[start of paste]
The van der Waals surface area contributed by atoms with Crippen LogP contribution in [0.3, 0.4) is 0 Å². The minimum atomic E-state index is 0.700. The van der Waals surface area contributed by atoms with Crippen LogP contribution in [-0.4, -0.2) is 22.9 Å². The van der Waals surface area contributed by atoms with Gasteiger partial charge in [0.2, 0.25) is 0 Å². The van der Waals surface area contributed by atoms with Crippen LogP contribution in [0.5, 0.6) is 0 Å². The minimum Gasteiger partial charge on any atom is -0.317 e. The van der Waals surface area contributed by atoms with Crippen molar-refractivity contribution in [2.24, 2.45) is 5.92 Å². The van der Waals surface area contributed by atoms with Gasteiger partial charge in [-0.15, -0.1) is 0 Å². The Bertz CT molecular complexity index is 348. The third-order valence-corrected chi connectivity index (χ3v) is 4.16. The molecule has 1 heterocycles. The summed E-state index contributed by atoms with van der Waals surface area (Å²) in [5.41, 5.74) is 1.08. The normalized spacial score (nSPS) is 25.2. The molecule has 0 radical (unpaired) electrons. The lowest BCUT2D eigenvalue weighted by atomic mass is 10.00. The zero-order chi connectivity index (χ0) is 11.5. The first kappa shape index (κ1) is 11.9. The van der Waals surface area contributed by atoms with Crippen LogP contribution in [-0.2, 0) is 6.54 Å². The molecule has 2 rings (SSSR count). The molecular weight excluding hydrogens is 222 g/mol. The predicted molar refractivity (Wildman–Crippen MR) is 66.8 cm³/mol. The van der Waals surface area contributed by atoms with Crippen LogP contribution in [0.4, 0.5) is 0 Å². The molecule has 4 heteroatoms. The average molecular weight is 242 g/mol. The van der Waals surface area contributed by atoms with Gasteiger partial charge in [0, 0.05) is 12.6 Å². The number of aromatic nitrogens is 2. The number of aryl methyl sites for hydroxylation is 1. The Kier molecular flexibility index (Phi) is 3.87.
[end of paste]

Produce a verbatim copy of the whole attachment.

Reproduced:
The van der Waals surface area contributed by atoms with Crippen LogP contribution in [0.3, 0.4) is 0 Å². The minimum atomic E-state index is 0.700. The van der Waals surface area contributed by atoms with Crippen LogP contribution in [-0.4, -0.2) is 22.9 Å². The van der Waals surface area contributed by atoms with Gasteiger partial charge in [0.2, 0.25) is 0 Å². The van der Waals surface area contributed by atoms with Crippen LogP contribution in [0.5, 0.6) is 0 Å². The minimum Gasteiger partial charge on any atom is -0.317 e. The van der Waals surface area contributed by atoms with Crippen molar-refractivity contribution in [2.24, 2.45) is 5.92 Å². The van der Waals surface area contributed by atoms with Gasteiger partial charge in [-0.15, -0.1) is 0 Å². The Bertz CT molecular complexity index is 348. The third-order valence-corrected chi connectivity index (χ3v) is 4.16. The molecule has 1 heterocycles. The summed E-state index contributed by atoms with van der Waals surface area (Å²) in [5.41, 5.74) is 1.08. The normalized spacial score (nSPS) is 25.2. The molecule has 0 radical (unpaired) electrons. The lowest BCUT2D eigenvalue weighted by atomic mass is 10.00. The zero-order chi connectivity index (χ0) is 11.5. The first kappa shape index (κ1) is 11.9. The van der Waals surface area contributed by atoms with Crippen LogP contribution in [-0.2, 0) is 6.54 Å². The molecule has 2 rings (SSSR count). The molecular weight excluding hydrogens is 222 g/mol. The predicted molar refractivity (Wildman–Crippen MR) is 66.8 cm³/mol. The van der Waals surface area contributed by atoms with Crippen LogP contribution in [0.4, 0.5) is 0 Å². The molecule has 4 heteroatoms. The average molecular weight is 242 g/mol. The van der Waals surface area contributed by atoms with Gasteiger partial charge in [0, 0.05) is 12.6 Å². The number of aromatic nitrogens is 2. The number of aryl methyl sites for hydroxylation is 1. The Kier molecular flexibility index (Phi) is 3.87.